- Tea in general is relaxing for me. I prefer a mint or jasmine green tea, but also drink chamomile when it's bedtime. Yogi Bedtime seems to do the trick if I'm feel particularly wound up.
- Melatonin. I don't use it often, but when I'm having trouble staying asleep, I find that I get 8-10 hours of solid sleep and don't wake up groggy. Usually the following night's sleep is just as good.
- When I have several ideas and/or to-dos bouncing around in my head right before bed, I know it's a recipe for broken sleep. So before going to bed, I do a brain dump by either writing down or creating a voice memo of all these things. This way I'm not worrying that I won't remember them and waking up hours earlier than I should.
Let it go. Don't be afraid to let things go. My training regimen is down to one strength session per week. Yup, just one. I could push myself and ‘get it in', but I know myself well enough to know that I'd be risking injury. In order to get in more training sessions, I'd have to rob my sleep and that is not an option at present. As an alternative, I make sure I maximize my NEAT throughout my day, walking to work, taking the stairs two at a time, etc. It's what I can manage at the moment and it helps me to still feel active.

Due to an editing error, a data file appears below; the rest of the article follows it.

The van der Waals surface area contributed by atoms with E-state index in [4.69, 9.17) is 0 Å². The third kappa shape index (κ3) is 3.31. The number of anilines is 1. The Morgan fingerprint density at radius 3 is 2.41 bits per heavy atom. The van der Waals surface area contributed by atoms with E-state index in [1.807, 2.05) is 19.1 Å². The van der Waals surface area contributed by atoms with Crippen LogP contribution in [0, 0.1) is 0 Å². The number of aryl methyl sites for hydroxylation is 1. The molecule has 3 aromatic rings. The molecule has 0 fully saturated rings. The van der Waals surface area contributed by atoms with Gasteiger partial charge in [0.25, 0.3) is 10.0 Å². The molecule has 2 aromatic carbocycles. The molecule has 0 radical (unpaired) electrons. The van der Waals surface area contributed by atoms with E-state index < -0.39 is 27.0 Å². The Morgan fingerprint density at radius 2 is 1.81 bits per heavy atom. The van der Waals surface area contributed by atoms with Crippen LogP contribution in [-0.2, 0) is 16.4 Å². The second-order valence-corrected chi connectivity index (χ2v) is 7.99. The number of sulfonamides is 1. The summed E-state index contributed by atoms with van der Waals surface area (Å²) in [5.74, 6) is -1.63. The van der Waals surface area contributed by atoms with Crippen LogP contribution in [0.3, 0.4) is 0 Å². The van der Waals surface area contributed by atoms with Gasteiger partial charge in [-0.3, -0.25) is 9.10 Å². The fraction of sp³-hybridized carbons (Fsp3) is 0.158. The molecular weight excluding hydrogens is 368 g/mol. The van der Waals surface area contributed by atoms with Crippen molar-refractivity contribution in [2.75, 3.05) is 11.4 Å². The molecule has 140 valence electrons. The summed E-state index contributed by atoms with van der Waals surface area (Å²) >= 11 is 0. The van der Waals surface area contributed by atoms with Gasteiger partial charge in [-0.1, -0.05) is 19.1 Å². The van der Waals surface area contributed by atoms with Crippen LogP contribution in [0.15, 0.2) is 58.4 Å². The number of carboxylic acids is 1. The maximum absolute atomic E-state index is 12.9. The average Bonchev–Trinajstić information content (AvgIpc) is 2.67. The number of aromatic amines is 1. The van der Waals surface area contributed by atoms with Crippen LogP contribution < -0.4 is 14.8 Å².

Find something that relaxes you. A friend turned me on to Ultimate Yogi over the summer. Of the 14 or so classes, I really only do one – Gentle. This routine relaxes my body and mind like nobody's business. If I could, I'd do it daily. Whether it's yoga, meditation or a soothing bath, find something that helps you to unwind, both mentally and physically.
Eat good. Don't let stress be an excuse for a poor diet. While I'm not tracking my food currently, another one of those activities that I had to let go, I still manage to eat to my plan…most days. Under normal circumstances, I prepare about 80% of my snacks & meals. Nowadays, it's closer to 50%. However, I keep some prepared foods on hand, such as Trader Joe's lightly seasoned grilled chicken, pouches of tuna and salmon. Simply add some veggies, salsa, and avocado for a great meal in minutes. Similarly, when ordering in, I order something similar to what I might have prepared. For snacks, I keep fresh fruit, turkey jerky, quest bars and other protein supplements within my reach.
My project is in the home stretch, as they say. I'm rounding third and can almost taste the normalcy. For the past few weeks or so my work days have averaged between 12-15 hours, but amazingly, I don't feel stressed. I miss my normal, but I'm practicing patience knowing that it is not far away.
In the past, I would have been consumed with not gaining weight during this time, ‘working out' at the same level to maintain a scale number and keeping my cal intake low. Even though my training volume has been reduced substantially, my calorie intake has not changed. My strength is good and I am even hitting a few PRs. My mind is clear and focused. So much of my ability to get through this period is simply due to a better understanding of how my body works and what its needs are. After two years of EM2WL, it still proves itself to me over and over again. I miss my beloved iron that I only visit once a week, twice if I'm lucky, and my EM2WL peeps. It has been a roller coaster of a year, but I'm still thriving!